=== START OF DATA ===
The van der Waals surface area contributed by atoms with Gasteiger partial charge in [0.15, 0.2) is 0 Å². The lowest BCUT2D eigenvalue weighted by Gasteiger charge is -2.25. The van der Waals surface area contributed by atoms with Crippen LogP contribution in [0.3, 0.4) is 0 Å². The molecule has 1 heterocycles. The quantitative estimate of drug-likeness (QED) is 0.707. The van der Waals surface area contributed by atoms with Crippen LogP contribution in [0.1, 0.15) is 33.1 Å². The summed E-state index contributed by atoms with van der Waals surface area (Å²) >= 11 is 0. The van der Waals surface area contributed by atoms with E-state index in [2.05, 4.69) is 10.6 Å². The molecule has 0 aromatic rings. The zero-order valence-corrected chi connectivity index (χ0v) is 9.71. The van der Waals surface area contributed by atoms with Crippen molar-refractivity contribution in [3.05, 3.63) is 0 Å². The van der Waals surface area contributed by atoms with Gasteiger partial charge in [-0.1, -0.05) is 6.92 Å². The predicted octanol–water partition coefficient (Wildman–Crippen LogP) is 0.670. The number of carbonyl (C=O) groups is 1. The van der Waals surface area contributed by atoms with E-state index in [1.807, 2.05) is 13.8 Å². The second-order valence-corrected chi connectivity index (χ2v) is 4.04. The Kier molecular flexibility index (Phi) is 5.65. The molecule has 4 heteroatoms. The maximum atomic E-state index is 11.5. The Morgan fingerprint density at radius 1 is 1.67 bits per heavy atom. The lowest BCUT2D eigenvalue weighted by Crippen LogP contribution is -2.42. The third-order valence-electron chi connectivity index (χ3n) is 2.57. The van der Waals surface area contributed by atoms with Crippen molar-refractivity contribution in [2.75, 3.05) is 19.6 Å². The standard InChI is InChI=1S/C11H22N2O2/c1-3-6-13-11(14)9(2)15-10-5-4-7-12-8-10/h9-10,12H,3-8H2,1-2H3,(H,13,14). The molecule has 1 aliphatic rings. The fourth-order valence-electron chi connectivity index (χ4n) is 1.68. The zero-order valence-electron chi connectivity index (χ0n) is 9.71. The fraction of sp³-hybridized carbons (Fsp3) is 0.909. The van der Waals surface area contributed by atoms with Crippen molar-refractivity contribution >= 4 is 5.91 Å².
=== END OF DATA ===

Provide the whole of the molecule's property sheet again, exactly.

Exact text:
The van der Waals surface area contributed by atoms with Gasteiger partial charge in [0.15, 0.2) is 0 Å². The lowest BCUT2D eigenvalue weighted by Gasteiger charge is -2.25. The van der Waals surface area contributed by atoms with Crippen LogP contribution in [0.3, 0.4) is 0 Å². The molecule has 1 heterocycles. The quantitative estimate of drug-likeness (QED) is 0.707. The van der Waals surface area contributed by atoms with Crippen LogP contribution in [0.1, 0.15) is 33.1 Å². The summed E-state index contributed by atoms with van der Waals surface area (Å²) >= 11 is 0. The van der Waals surface area contributed by atoms with E-state index in [2.05, 4.69) is 10.6 Å². The molecule has 0 aromatic rings. The zero-order valence-corrected chi connectivity index (χ0v) is 9.71. The van der Waals surface area contributed by atoms with Crippen molar-refractivity contribution in [3.05, 3.63) is 0 Å². The van der Waals surface area contributed by atoms with Gasteiger partial charge in [-0.1, -0.05) is 6.92 Å². The predicted octanol–water partition coefficient (Wildman–Crippen LogP) is 0.670. The number of carbonyl (C=O) groups is 1. The van der Waals surface area contributed by atoms with E-state index in [1.807, 2.05) is 13.8 Å². The second-order valence-corrected chi connectivity index (χ2v) is 4.04. The Kier molecular flexibility index (Phi) is 5.65. The molecule has 4 heteroatoms. The maximum atomic E-state index is 11.5. The Morgan fingerprint density at radius 1 is 1.67 bits per heavy atom. The lowest BCUT2D eigenvalue weighted by Crippen LogP contribution is -2.42. The third-order valence-electron chi connectivity index (χ3n) is 2.57. The van der Waals surface area contributed by atoms with Crippen molar-refractivity contribution in [2.75, 3.05) is 19.6 Å². The standard InChI is InChI=1S/C11H22N2O2/c1-3-6-13-11(14)9(2)15-10-5-4-7-12-8-10/h9-10,12H,3-8H2,1-2H3,(H,13,14). The molecule has 1 aliphatic rings. The fourth-order valence-electron chi connectivity index (χ4n) is 1.68. The zero-order valence-electron chi connectivity index (χ0n) is 9.71. The fraction of sp³-hybridized carbons (Fsp3) is 0.909. The van der Waals surface area contributed by atoms with Crippen molar-refractivity contribution >= 4 is 5.91 Å².